And while it seems like The Wonder Years are becoming more outspoken, more sure of their voice, it’s not because they’re becoming more confident in their views on the world. “Everyone’s belief should be ever evolving and progressing,” promises Dan. “I never feel comfortable in my views because I never feel complacent in them because I always feel like I could be learning a way to do something better. A better way to empathise, a better way to be an ally, we want to be the most supportive that we can. It’s an ever-evolving thing. The more I listen, the more I will evolve.”

 

The Wonder Years have never feared change. Their beliefs have evolved, buffeted and polished by years on the road, and so has their music. Once just a pop-punk band, The Wonder Years have been pulling away from those restrictions with every album, but ‘Sister Cities’ cut the cord. “I don’t care what you call it. It just doesn’t matter to me. We’re going to do whatever we want, no matter what anyone calls it. We never wanted to play scared. We always wanted to create the thing that felt the most important and valuable to us.” And right now, that’s family.

This year, The Wonder Years are going to tour less because Dan just became a dad. “It’s crazy. I’m so excited. I spent the entire pregnancy working insanely hard preparing a bunch of things, so that when the baby is born, I can take a little bit of a backseat and be home.” The band have been on the road constantly since the early days, only taking a break to create albums, but they’re not disappearing completely. Their summer is the usual blitz of festivals as they “try to take our best and biggest shots. We want to play for as many people as we can. We would like to keep reaching a broader audience. We’ll keep doing what we’re doing but instead of two full US tours and two trips to England a year, we’ll probably cut it down to one. Both for the sake of our family but also because it’s harder on us than it used to be, emotionally and physically. I’m sore. I’m fucked up,” he smiles backstage at London’s The Troxy. “I don’t see us going anywhere though.”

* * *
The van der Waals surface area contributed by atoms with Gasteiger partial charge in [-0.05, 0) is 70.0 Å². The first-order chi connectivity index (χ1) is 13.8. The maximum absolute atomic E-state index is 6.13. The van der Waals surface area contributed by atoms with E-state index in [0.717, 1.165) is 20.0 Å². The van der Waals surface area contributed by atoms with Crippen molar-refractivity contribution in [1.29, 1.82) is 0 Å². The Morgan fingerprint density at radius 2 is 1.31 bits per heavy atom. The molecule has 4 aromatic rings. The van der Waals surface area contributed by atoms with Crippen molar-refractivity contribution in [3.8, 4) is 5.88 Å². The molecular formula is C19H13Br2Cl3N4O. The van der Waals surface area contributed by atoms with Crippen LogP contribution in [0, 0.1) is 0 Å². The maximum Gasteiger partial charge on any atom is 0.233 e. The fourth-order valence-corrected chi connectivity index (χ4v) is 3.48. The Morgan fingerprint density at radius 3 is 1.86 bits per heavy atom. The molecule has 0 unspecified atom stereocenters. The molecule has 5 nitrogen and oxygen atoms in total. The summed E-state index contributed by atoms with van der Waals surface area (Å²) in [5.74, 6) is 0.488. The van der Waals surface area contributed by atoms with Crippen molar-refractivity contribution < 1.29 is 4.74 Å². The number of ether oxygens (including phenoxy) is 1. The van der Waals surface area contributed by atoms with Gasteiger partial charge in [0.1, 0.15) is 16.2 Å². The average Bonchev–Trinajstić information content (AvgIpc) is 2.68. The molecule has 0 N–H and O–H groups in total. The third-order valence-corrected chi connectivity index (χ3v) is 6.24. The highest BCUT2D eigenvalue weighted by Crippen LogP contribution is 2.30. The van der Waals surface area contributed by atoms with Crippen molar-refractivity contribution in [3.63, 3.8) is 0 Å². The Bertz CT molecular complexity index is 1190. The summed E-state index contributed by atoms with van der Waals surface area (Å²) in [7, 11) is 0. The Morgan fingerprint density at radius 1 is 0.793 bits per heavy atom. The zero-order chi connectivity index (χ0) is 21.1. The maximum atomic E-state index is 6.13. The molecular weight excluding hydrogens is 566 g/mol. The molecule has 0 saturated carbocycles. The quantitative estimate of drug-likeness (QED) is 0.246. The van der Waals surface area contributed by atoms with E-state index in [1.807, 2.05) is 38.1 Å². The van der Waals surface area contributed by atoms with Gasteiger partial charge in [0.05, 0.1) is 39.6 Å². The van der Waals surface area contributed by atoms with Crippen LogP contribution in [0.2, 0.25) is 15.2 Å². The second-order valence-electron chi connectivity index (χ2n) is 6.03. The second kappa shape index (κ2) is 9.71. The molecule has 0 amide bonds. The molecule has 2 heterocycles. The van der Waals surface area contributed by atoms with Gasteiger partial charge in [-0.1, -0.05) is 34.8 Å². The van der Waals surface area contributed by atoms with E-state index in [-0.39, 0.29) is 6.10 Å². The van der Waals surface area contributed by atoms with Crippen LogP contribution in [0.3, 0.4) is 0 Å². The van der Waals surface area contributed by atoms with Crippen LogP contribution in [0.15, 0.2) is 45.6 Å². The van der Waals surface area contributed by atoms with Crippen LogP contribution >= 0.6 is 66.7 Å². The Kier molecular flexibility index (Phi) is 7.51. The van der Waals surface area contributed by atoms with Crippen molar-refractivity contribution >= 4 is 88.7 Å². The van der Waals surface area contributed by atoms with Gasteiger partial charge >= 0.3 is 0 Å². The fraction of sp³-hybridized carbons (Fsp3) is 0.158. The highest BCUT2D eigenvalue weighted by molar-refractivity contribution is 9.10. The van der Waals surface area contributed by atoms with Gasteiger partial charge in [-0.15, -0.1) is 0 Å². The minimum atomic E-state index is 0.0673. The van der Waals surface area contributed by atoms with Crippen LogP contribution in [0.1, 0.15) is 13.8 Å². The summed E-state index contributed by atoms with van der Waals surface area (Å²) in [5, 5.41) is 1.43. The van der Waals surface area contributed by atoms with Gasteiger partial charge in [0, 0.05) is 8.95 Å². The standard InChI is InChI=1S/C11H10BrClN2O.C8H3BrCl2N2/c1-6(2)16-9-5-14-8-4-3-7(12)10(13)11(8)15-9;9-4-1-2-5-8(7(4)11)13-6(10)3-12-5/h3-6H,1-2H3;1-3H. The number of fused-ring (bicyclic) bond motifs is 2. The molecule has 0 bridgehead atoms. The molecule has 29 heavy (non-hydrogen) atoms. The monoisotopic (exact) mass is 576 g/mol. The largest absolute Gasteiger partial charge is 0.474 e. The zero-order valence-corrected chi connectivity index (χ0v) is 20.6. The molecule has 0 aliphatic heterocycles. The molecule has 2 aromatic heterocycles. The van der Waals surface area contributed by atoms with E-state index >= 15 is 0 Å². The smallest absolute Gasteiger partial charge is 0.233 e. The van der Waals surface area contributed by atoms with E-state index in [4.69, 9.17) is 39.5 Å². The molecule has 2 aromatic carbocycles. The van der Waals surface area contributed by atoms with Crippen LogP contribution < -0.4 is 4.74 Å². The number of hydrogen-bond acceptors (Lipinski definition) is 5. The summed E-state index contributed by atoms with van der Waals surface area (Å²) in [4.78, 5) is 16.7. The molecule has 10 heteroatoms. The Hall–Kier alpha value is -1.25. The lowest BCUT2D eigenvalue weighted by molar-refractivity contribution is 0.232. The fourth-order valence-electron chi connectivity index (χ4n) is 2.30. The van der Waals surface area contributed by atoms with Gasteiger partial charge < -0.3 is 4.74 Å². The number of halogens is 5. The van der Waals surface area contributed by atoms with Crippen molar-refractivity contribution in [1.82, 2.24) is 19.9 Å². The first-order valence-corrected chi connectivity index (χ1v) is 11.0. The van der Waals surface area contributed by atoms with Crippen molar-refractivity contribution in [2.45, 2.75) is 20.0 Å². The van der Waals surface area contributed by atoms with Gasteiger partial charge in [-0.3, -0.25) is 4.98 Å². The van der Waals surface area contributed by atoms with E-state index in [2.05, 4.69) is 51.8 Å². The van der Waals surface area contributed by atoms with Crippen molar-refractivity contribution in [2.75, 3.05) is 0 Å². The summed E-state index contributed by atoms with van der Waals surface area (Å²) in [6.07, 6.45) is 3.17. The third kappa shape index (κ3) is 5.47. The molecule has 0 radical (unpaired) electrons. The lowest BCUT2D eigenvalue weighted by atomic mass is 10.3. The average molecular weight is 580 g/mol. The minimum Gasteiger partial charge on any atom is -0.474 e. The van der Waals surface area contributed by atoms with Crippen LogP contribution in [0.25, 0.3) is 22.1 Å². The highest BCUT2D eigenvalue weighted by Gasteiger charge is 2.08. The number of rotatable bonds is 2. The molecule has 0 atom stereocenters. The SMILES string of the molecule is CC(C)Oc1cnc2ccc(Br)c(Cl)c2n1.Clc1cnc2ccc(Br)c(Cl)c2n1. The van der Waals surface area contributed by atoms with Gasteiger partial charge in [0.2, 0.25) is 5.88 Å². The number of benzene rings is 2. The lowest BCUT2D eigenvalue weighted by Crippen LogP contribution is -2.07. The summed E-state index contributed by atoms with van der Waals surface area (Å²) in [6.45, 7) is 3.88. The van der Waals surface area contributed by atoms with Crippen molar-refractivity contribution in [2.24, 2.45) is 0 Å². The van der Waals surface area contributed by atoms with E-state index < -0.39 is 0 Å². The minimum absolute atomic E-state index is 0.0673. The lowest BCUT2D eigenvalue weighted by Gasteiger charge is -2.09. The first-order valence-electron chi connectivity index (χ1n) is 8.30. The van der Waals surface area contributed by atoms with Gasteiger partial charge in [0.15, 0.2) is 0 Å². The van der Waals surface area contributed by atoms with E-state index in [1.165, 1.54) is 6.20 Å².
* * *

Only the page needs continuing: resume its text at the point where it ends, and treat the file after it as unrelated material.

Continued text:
Next year, The Wonder Years’ second album ‘The Upsides’ turns ten and they’ll celebrate it somehow. Yes, Dan looks back on some of those lyrics and cringes but “the record was important to a lot of people and it was hugely important for me. It helped me exercise a lot of things mentally, it launched a whole career for us and people love the songs. I like playing songs people like. I like giving you what you want from us. It’ll be fun to celebrate that moment in time but we won’t go, ‘that tour was fun, what if we wrote ‘The Upsides Part 2’. There’s also the tenth anniversary for ‘Suburbia…’ in 2021 to be thinking about and “at some point, we’ll make another record, I’m sure.”

“We said it since the beginning, we’ll make music as long as we enjoy it, and we’re making something that’s valuable. If we feel like we’re making something that’s expendable or has no value, we wouldn’t do it,” starts Dan. “We’re very lucky to have the opportunity to make music for people that has been useful to them. That’s the most ideal thing it can be. All we’re able to do is fashion a tool. If you find that tool to be useful in your life, if it helps you get over something that’s been difficult, if it helps you seek help or if it helps you offer help to someone else, if it does a good thing for you, then I feel like we did our job. We’re going keep doing the thing we’ve been doing and we’re going to keep adding one every record. You should follow that to where it goes.”

The Wonder Years will play the inaugural nationwide Sad Summer Festival this summer.